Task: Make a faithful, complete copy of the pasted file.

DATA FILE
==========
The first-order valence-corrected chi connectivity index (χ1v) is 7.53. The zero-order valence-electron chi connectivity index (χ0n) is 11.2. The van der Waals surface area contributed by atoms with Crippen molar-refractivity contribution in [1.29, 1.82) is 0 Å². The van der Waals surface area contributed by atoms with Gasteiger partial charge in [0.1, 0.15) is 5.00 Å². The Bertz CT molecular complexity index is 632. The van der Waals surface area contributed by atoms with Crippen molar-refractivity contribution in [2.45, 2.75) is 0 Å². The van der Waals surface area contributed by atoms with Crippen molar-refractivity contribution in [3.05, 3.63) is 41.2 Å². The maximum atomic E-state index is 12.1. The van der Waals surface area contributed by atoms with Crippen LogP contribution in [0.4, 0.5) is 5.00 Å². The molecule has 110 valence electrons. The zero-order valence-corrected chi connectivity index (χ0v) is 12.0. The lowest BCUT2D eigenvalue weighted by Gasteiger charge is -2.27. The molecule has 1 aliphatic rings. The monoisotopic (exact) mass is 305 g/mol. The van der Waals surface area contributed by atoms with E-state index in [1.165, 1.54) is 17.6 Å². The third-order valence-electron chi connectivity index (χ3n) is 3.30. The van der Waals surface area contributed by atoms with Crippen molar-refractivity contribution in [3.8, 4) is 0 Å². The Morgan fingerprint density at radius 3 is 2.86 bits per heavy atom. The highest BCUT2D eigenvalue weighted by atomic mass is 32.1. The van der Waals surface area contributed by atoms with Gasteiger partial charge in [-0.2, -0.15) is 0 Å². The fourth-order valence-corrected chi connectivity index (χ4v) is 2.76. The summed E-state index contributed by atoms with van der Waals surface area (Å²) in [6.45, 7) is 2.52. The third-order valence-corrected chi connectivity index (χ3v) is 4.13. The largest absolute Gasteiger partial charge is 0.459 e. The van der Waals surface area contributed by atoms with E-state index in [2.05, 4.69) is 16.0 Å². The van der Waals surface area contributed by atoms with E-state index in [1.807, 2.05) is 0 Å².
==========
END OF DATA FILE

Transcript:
The first-order valence-corrected chi connectivity index (χ1v) is 7.53. The zero-order valence-electron chi connectivity index (χ0n) is 11.2. The van der Waals surface area contributed by atoms with Crippen molar-refractivity contribution in [1.29, 1.82) is 0 Å². The van der Waals surface area contributed by atoms with Gasteiger partial charge in [0.1, 0.15) is 5.00 Å². The Bertz CT molecular complexity index is 632. The van der Waals surface area contributed by atoms with Crippen molar-refractivity contribution in [2.45, 2.75) is 0 Å². The van der Waals surface area contributed by atoms with Crippen molar-refractivity contribution in [3.05, 3.63) is 41.2 Å². The maximum atomic E-state index is 12.1. The van der Waals surface area contributed by atoms with Crippen LogP contribution in [0.4, 0.5) is 5.00 Å². The molecule has 110 valence electrons. The zero-order valence-corrected chi connectivity index (χ0v) is 12.0. The lowest BCUT2D eigenvalue weighted by Gasteiger charge is -2.27. The molecule has 1 aliphatic rings. The monoisotopic (exact) mass is 305 g/mol. The van der Waals surface area contributed by atoms with E-state index in [1.165, 1.54) is 17.6 Å². The third-order valence-electron chi connectivity index (χ3n) is 3.30. The van der Waals surface area contributed by atoms with Crippen molar-refractivity contribution in [3.8, 4) is 0 Å². The Morgan fingerprint density at radius 3 is 2.86 bits per heavy atom. The highest BCUT2D eigenvalue weighted by atomic mass is 32.1. The van der Waals surface area contributed by atoms with Gasteiger partial charge in [-0.2, -0.15) is 0 Å². The fourth-order valence-corrected chi connectivity index (χ4v) is 2.76. The summed E-state index contributed by atoms with van der Waals surface area (Å²) in [6.45, 7) is 2.52. The third-order valence-corrected chi connectivity index (χ3v) is 4.13. The largest absolute Gasteiger partial charge is 0.459 e. The van der Waals surface area contributed by atoms with E-state index in [2.05, 4.69) is 16.0 Å². The van der Waals surface area contributed by atoms with E-state index in [1.807, 2.05) is 0 Å².